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By John Helmer in Moscow

Even if you had all the kit you need – auditor’s green eyeshade, diamantaire’s magnifying loupe – it is not easy to find what is news in yesterday’s release of Alrosa’s financial report for 2009, audited according to International Financial Reporting Standards (IFRS) by PriceWaterhouseCoopers.

The difficulty of understanding has been compounded by the chief executive, Fyodor Andreyev, who refuses to answer questions. He is also not disclosing publicly what the latest report reveals he has done in private.

For example, Alrosa, the second diamond miner in the world after De Beers, is selling out of Angola, according to Note 5, page 25 of the latest report. This reveals for the first time that on December 30 of 2009, Alrosa sold its interest in the Luo diamond deposit, Angola’s second diamond mine, for a price equivalent to $4.3 million. But Alrosa’s report reveals that the company has agreed to defer receipt for ten years “for the possible risk”, Alrosa’s audit note claims, “that this amount will not be recovered”.

The sale of Alrosa’s 44% stake in the Luo project to Portuguese partner, Escom Mining, followed a loss for the year of Rb1.2 billion ($38 million). The loss reported for the year before, 2008, had been Rb816 million ($28 million). After Alrosa’s sale, Escom announced in January that it plans to inject $750 million in the Angolan diamond mining sector over the next five years.

There has been no explanation from Alrosa for the exit from the Camachia-Camagico project, as the Luo mine is also known. Yet in January of this year, Andreyev claimed through a spokesman that Alrosa was thinking of spinning off its African assets for an initial public offering. He did not reveal at the time what African assets were being considered; nor that the Luo deposit, producing almost 200,000 carats per month and with reserves of 14 million carats, had been disposed of.

According to this week’s financial report, the only African asset with value remaining to Alrosa is the Catoca Mining Company, in which Alrosa holds a 33% stake.

But the new financial report indicates that the asset value of Catoca has been reduced on Alrosa’s balance-sheet from Rb11.3 billion ($385 million) in 2008 to Rb9.8 billion ($324 million) in 2009. Revenues from the mine are also reported as falling from Rb14.5 billion ($494 million) in 2008 to Rb13.3 billion (($440 million) in 2009. Catoca’s profit for 2009 was Rb1.7 billion ($56 million), but the company reports that it drew just Rb46 million ($1.5 million) in “currency translation income” from Catoca. Catoca’s debts and liabilities are estimated at about $200 million. The new financial report appears to put such a low current or future value on Catoca as to rule out an IPO for Alrosa’s African assets.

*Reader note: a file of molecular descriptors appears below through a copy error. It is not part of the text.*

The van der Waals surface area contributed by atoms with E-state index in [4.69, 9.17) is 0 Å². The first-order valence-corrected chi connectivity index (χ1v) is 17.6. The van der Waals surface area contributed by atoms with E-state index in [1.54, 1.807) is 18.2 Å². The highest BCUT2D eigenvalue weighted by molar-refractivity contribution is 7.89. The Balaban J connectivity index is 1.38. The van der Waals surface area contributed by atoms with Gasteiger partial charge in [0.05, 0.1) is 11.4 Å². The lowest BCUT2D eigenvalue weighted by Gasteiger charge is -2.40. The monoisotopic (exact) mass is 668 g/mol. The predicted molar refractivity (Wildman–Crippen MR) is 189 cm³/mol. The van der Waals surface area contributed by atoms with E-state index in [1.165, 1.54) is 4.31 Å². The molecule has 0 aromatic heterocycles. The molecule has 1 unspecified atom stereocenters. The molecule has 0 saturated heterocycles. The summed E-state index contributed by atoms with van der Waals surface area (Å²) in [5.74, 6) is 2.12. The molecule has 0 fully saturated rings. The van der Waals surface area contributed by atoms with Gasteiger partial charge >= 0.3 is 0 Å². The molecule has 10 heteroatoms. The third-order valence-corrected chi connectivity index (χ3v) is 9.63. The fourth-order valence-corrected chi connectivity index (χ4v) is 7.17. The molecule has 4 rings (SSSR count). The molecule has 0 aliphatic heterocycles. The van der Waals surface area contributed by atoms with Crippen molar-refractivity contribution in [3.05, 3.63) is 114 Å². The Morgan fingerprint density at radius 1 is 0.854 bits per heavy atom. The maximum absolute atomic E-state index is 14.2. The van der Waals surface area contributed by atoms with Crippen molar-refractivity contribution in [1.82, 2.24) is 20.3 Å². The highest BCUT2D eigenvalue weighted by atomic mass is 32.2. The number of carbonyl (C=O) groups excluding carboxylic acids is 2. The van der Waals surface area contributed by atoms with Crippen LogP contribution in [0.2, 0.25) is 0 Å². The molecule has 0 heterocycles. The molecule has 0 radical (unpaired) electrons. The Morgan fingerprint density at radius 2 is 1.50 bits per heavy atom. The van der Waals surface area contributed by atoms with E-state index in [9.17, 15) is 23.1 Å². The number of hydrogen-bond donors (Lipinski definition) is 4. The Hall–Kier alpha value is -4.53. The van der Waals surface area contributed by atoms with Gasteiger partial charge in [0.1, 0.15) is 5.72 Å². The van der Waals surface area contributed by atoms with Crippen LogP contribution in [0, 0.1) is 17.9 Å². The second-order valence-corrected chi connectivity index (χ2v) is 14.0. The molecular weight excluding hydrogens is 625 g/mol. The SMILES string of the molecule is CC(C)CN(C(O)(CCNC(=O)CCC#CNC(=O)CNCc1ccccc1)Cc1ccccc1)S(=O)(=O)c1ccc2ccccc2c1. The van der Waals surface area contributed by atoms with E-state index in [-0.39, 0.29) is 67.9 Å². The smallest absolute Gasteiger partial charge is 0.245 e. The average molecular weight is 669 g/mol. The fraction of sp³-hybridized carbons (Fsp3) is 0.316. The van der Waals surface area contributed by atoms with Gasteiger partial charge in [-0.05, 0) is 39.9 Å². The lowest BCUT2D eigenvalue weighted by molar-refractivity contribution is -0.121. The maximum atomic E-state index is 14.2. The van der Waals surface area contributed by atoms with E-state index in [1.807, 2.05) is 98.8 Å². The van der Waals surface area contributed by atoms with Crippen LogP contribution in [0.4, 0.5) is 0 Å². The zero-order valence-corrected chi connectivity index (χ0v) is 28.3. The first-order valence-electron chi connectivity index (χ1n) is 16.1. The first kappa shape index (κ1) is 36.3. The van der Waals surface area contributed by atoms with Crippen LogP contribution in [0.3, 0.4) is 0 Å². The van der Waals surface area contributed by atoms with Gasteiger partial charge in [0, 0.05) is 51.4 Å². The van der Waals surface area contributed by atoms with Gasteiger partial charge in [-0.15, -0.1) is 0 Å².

There is another, bigger anomaly in the latest financial report, which Alrosa hasn’t disclosed before.

According to announcements this year and last from the chief executive and his spokesman, Alrosa has been successful in reducing its heavy debts by selling off non-core, non-diamond mining assets which had been acquired earlier with the approval of board chairman, Alexei Kudrin, Russia’s finance minister. Kudrin refuses to answer questions about the asset purchases, or their sale.

When Alrosa first announced this asset disposal, here is what it claimed on November 3, 2009: “ALROSA Co. Ltd. has closed a deal of sale of its equity interest in ZAO Geotransgas and OOO Urengoyskaya Gazovaya Kompania (Urengoy Gas Company). The transaction amount is USD 620 m. ALROSA’s exclusive financial adviser in this deal was VTB Capital. The sale of non-core assets is part of ALROSA’s program aimed at reducing its debt portfolio. All the proceeds from this transaction have been used for repayment of the Company’s debts. During the last quarter ALROSA has reduced its total loan portfolio by RUR 30 billion.”

A year earlier, in the autumn of 2008, there had been reports that the oil and gas assets referred to had been the focus of a bidding contest arranged for Alrosa by JP Morgan. Before Oleg Deripaska’s companies collapsed into insolvency, they were reportedly interested in buying. Both asset holdings were identified in earlier Alrosa records as operating in the Tyumen region of Siberia. Geotransgas was a producer of gas and gas condensate; Urengoyskaya a development-stage company with licenses for oil and gas deposits.

Alrosa reported that it first bought into Geotransgas through a British Virgin Islands vehicle called New Technologies Holdings (NTHL) at the end of 2005. Who owned and sold NTHL to Alrosa isn’t disclosed. The purchase price reported by Alrosa – then headed by Alexander Nichiporuk – is difficult to fathom, and the bank which mediated the deal isn’t named.